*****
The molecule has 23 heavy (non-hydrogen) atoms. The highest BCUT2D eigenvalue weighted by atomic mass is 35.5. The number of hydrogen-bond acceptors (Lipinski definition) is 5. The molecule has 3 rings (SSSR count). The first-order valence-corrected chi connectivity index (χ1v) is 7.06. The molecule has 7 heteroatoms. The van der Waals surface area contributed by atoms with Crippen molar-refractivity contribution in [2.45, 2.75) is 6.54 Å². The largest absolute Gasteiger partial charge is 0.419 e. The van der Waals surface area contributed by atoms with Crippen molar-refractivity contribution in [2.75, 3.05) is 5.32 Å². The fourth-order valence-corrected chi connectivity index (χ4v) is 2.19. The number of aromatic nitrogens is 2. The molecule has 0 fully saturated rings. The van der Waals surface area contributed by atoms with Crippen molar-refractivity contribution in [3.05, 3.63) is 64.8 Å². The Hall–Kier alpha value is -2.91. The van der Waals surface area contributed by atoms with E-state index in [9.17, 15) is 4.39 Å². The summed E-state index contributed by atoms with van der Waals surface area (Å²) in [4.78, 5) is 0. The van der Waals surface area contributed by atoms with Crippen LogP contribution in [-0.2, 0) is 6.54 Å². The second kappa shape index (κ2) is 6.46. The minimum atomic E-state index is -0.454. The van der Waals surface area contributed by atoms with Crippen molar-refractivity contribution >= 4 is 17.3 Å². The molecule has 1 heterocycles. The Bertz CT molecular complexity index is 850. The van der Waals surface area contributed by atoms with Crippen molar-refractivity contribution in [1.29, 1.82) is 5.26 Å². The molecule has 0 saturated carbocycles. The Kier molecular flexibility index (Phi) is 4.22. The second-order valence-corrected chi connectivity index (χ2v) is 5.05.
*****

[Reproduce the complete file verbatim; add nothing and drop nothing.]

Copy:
The molecule has 23 heavy (non-hydrogen) atoms. The highest BCUT2D eigenvalue weighted by atomic mass is 35.5. The number of hydrogen-bond acceptors (Lipinski definition) is 5. The molecule has 3 rings (SSSR count). The first-order valence-corrected chi connectivity index (χ1v) is 7.06. The molecule has 7 heteroatoms. The van der Waals surface area contributed by atoms with Crippen molar-refractivity contribution in [2.45, 2.75) is 6.54 Å². The largest absolute Gasteiger partial charge is 0.419 e. The van der Waals surface area contributed by atoms with Crippen molar-refractivity contribution in [2.75, 3.05) is 5.32 Å². The fourth-order valence-corrected chi connectivity index (χ4v) is 2.19. The number of aromatic nitrogens is 2. The molecule has 0 fully saturated rings. The van der Waals surface area contributed by atoms with Crippen molar-refractivity contribution in [3.05, 3.63) is 64.8 Å². The Hall–Kier alpha value is -2.91. The van der Waals surface area contributed by atoms with E-state index in [9.17, 15) is 4.39 Å². The summed E-state index contributed by atoms with van der Waals surface area (Å²) in [4.78, 5) is 0. The van der Waals surface area contributed by atoms with Crippen LogP contribution in [-0.2, 0) is 6.54 Å². The second kappa shape index (κ2) is 6.46. The minimum atomic E-state index is -0.454. The van der Waals surface area contributed by atoms with Crippen molar-refractivity contribution >= 4 is 17.3 Å². The molecule has 1 heterocycles. The Bertz CT molecular complexity index is 850. The van der Waals surface area contributed by atoms with Crippen molar-refractivity contribution in [1.29, 1.82) is 5.26 Å². The molecule has 0 saturated carbocycles. The Kier molecular flexibility index (Phi) is 4.22. The second-order valence-corrected chi connectivity index (χ2v) is 5.05.